Check here for basic how-tos, fun projects to do, and downloadable worksheets for teachers. I start here with the basics, but as you scroll down, you will find more complex things to make and do with inkblots.
How to Make a Basic Inkblot
You will need:
Paper (light-medium weight art paper, or computer printer paper)
India Ink (in a bottle with a dropper)
Water in a squeeze bottle (or apply with a brush or cotton swab)
Fold a piece of paper in half. Apply a dot or two of water, and a dot or two of ink.
Fold the paper, and apply pressure with the palm of your hand. Unfold.
What do you see?
Now What? Things to Do With Inkblots
Inkblots can help anyone neatly sidestep their logical brain to access their creative right brain right away. What one sees in an inkblot can be the impetus for a short story for creative writers, aid in character development for the budding playwright, provide a visual workout for a visual artist, or even the beginnings of a more developed painting. You can use inkblots to talk about positive and negative space, and symmetry. Below please find printable worksheets that introduce these ideas.
Drawing Into Inkblots
As soon as you make an inkblot, you will start seeing things in them–fantastic creatures, monsters, land and skyscapes, flowers and plants, people interacting. What if you drew around what you see in the inkblot and color it in?
If you don’t see anything at first, give yourself time. You can try looking at the ones you have made before going to sleep at night, and I bet you will see something in the morning!
You will need
A few inkblots
Colored pencils (such as Prismacolor)
Black gel pen (an acid free one, such as Pigma pens, PITT artists pens or Sarasa .07 pens)
Simply draw around what you see and color it in–really!
Here are some of my drawn-in-to inkblots. These are quite big, made on large sheets, 22″ x 30″ of Rives BFK paper, and most are drawn into with Prismacolor pencils. Yours don’t have to be this big. Check out the Subway Inkblot Blog for smaller drawn-in-to inkblots–more portable.
You can make inkblot butterflies, color into them with colored pencils, and collage them on a page or in a diorama. Prefold you paper, as instructed above, and apply ink on one half in a simple butterfly shape–one wing, perhaps with two lobes, a dot on each wing lobe, a quick line of ink for the body. Fold and unfold–a butterfly! Some will be more butterfly-like than others.
Check out the Spring-Summer issue of Kiki Magazine for my article on making inkblot butterflies, including tips for making a butterfly diorama and making fabric based butterfly brooches.
These inkblot beetles are drawings by E. A. Seguy. But if you could make inkblot beetles like you did butterflies, how would you do it?
You can cut them out and add gloss medium so your beetles can have glossy carapaces or wings.
Almost any inkblot can make a cool paper airplane. An inkblot that looks like a butterfly or fairy, an airplane or space cruiser, can be colored, cut out and folded in the traditional paper airplane fashion as above, with a three fold spine and ailerons for stability. You may have to add a paper clip on the “nose” to straighten out the flight pattern.
Make an inkblot on medium weight art paper, then cut it out. Color into it and add what details you want. Use the inkblot as a template to trace around to cut out pages out of computer printer weight paper. Punch two holes in the spine (the fold) of the book to thread a ribbon through and tie it in a bow.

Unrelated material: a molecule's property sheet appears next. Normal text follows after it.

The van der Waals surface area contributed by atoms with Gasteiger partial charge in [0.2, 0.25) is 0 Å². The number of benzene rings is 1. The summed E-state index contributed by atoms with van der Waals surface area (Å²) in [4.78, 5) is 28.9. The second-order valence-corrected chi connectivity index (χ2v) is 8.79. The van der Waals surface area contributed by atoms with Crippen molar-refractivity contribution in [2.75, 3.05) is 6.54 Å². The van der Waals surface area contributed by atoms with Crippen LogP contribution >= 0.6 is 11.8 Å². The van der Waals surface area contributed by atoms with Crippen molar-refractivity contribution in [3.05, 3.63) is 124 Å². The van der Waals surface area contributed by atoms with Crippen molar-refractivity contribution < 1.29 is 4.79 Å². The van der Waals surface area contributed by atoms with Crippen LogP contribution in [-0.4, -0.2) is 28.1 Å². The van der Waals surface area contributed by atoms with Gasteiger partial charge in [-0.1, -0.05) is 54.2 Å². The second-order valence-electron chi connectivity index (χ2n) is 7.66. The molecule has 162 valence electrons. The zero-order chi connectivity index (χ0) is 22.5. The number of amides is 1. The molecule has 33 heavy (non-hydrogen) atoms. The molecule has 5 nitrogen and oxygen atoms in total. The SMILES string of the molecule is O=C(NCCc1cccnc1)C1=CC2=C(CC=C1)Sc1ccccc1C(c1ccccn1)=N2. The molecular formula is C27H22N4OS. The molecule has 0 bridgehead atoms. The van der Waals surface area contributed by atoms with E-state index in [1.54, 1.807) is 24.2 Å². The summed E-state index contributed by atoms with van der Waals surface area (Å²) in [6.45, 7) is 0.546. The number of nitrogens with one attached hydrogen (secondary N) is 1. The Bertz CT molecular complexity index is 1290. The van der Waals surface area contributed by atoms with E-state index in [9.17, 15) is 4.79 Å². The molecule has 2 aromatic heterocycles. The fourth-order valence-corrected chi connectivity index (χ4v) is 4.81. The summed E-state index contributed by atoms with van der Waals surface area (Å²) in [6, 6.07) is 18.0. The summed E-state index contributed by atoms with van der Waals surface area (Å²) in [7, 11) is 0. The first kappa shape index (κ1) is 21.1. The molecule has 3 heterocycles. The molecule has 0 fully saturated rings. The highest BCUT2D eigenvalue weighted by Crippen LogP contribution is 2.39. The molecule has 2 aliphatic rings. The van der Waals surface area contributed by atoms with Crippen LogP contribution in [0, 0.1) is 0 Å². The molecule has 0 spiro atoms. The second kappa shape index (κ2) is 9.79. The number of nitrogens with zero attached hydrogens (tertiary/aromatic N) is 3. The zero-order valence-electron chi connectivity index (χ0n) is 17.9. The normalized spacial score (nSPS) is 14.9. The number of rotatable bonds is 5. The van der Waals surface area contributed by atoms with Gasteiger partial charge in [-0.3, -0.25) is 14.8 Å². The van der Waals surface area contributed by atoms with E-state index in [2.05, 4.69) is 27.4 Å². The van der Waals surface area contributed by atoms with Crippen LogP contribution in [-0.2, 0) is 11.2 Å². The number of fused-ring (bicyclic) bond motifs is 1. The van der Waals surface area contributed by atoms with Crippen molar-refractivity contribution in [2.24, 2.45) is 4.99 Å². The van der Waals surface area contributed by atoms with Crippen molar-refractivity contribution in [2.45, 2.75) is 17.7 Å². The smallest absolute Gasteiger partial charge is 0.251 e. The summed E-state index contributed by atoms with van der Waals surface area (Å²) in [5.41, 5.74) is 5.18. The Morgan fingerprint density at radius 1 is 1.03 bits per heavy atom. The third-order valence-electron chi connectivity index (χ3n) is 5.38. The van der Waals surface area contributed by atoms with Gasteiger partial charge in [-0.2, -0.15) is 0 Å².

The Inkblot Festival
We held a Festival of Inkblots on April 2nd here at Hudson View Gardens, sponsored by the Parents Group. I initially planned it as a promotional event for Inkblot: Drip, Splat and Squish Your Way to Creativity, but it turned into so much more.
There were five stations at which participants could create or think about inkblots:
Two plastic covered tables at which participants could make inkblots. We had about 70 people there, an needed to have two or three adults demonstrating, facilitating and cleaning the whole time.
Also, we had two plastic covered tables on which people could put their inkblots to dry while they did other activities.
Two tables with chairs where participants could draw into their inkblots with pens and colored pencils.
A table where two adults facilitated an Inkblot card game I made up using premade inkblots, and some of the “Silly Questions” from the book printed out onto card stock.
Also at this station was a magnet board with words and small inkblots attached to magnet tape that kids could use as nouns.
I made four display boards (by taping pieces of foam core together, purchased at Staples) illustrating Symmetry in Nature, Positive/ Negative Space, Artists Who Inkblot, and ways to manipulate the ink to make a butterfly blot, or a planet or a heart. The box you see above is a shadow box–a piece of art–that is filled with inkblot beetle specimens.
In an Easy-Up tent, like the kind you use for art fairs, I safety-pinned fabric to the sides and filled it with black tulle, a long inkblot “Milky Way”, inkblot planets and spaceships, and my friend Sue hung Christmas lights. It was pretty magical in a kind of low-rent way–but enough to inspire kids to make their own inkblot universes.
It was a wonderful, surprising day. Parents and their children made inkblots and drew into them, and I got many emails the next day telling me that the kids woke up and started drawing into the inkblots they had made at the festival. People stayed for the whole two hours–I thought they would wander in and out, but they stayed and made things.
I got two reams of student art paper from Dick Blick, as well as their student tempera paint. I used this rather than permanent India ink, and thinned it by about half.
If you would like to do this with your group, and have a question about it, please contact me!